Under MiFID II, the cost of research has to be transparent and the provision of free research from sell side firms is no longer allowed. As a result, much of the financial services sector has had to reconsider processes, being more selective about the research it pays for.
Fund management firms could be in for a big research bill shock at the end of the first quarter, writes Danny Lobo for Citywire
. Lobo reports that the co-founder of Edinburgh-based Electronic Research Interchange (ERIC), Chris Turnbull, said that before MiFID II was implemented, fund firms did the bare minimum to conform with the unbundling rules to meet the deadline of 3 January.
According to Lobo, Turnbull explained that this ‘bare bones’ approach didn’t give asset managers enough time to assess what research they need and how much they should be paying for it. He highlighted three areas that could cause some “nasty cost surprises”: invoice shock; broker voting; and no more trials.
Look out for more on the impact of MiFID II in the Q2 2018 edition of The Review magazine, out soon
On invoice shock, Turnbull said: “Asset managers that have negotiated a basic price for written research may be unaware of the full costs associated with broker interactions they previously took for granted. The heavily discounted prices of basic access that some negotiated will unlikely include conversations had with banks’ analysts in Q1 2018. Premium research takes many forms, of which time with top analysts is just one.”
On broker voting – systems used by the institutional buy-side as a way to evaluate the ‘value add’ of research providers to their investment process – Turnbull said that some asset managers are “still using broker voting systems to determine who gets paid what for research consumed”, which is in direct conflict with the spirit of MiFID II.
And on trials, Turnbull said that “the FCA has allowed three-month trials of research content”, but now firms need to decide which trials are worth adapting to contractual agreements.
How to understand MiFID II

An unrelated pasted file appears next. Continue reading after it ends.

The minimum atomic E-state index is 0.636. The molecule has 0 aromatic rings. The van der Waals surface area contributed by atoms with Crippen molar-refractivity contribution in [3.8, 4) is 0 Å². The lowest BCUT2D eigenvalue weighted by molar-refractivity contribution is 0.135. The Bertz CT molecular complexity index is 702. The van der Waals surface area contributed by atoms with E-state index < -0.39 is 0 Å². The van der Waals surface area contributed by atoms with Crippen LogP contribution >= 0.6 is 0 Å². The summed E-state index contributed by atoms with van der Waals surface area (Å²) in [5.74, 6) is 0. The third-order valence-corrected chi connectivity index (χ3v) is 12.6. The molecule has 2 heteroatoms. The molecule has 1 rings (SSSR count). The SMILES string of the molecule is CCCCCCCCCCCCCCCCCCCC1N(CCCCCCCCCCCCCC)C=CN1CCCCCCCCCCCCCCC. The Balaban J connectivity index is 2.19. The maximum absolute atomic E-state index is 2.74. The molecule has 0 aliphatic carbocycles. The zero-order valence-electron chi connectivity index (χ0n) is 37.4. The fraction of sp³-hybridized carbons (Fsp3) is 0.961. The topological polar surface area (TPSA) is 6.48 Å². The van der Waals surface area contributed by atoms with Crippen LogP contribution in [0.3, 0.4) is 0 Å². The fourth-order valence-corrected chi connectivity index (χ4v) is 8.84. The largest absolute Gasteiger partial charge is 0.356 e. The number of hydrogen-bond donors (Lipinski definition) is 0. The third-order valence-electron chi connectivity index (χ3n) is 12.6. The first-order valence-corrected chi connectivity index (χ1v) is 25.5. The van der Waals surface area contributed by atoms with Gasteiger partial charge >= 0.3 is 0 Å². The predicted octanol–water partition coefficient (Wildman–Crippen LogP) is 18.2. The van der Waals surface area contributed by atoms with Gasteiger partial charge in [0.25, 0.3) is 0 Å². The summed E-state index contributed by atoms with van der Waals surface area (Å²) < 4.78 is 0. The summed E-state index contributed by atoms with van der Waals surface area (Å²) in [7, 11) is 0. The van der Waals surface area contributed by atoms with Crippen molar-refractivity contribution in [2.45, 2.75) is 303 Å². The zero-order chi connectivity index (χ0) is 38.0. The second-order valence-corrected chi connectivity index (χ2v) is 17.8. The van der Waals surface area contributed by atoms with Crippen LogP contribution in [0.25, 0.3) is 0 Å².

To help facilitate understanding of the monumental piece of legislation, a new report by regulatory think tank RegTech Council explains how regulations could be processed using “open standards-based semantic technologies” that show “how the impacts of a regulation can be documented and visualised in a way that permits the user to navigate from regulatory provisions to impacted activities … in an easy to use, open standards-based graph-based browser”, writes Tom Groenfeldt for Forbes
According to Groenfeldt, the report states that success would require “collaboration among financial institutions in creating a common language based on human and machine-readable integrated regulatory and business vocabularies and rules.”
The council developed a proof of concept (POC) using MiFID II, showing the impact on an investment bank. The POC shows that it “is feasible to move towards a new paradigm in terms of how regulators write rules and how firms interpret them.” The report describes how benefits of such a concept are not limited to cost saving; it could also enhance data governance quality and help firms’ and regulators’ understanding of new regulation and the impact it can have on data, people and processes.
But the report warns that digital technologies are not the only answer. “Both public and private sectors need to collaborate to build the common semantic-based regulatory and business knowledge bases that are needed to ensure the success of the new paradigm.”
Brexit takes precedence
The regulatory change has meant a number of investment banks made cuts, and, in some cases, have made analysts redundant as a result of fund firms becoming more selective in the external research they use, writes Valentina Romeo for Money Marketing.
But big brokers are more concerned about dealing with Brexit-related issues than MiFID II, according to Caleb Hawkins, a senior consultant at Morgan McKinley, who is quoted in the article.
He says: “We expected a greater volume of candidates leaving the large top tier banks, especially since the go-live of MiFID II. But the banks have moved the majority of people internally to focus on key regulatory projects, such as Brexit.”
Firms must get back on course, but with the need to prepare for Brexit looming ever larger, there is a risk that ironing out the teething troubles with MiFID II compliance will be put on the back burner.
Money Marketing article
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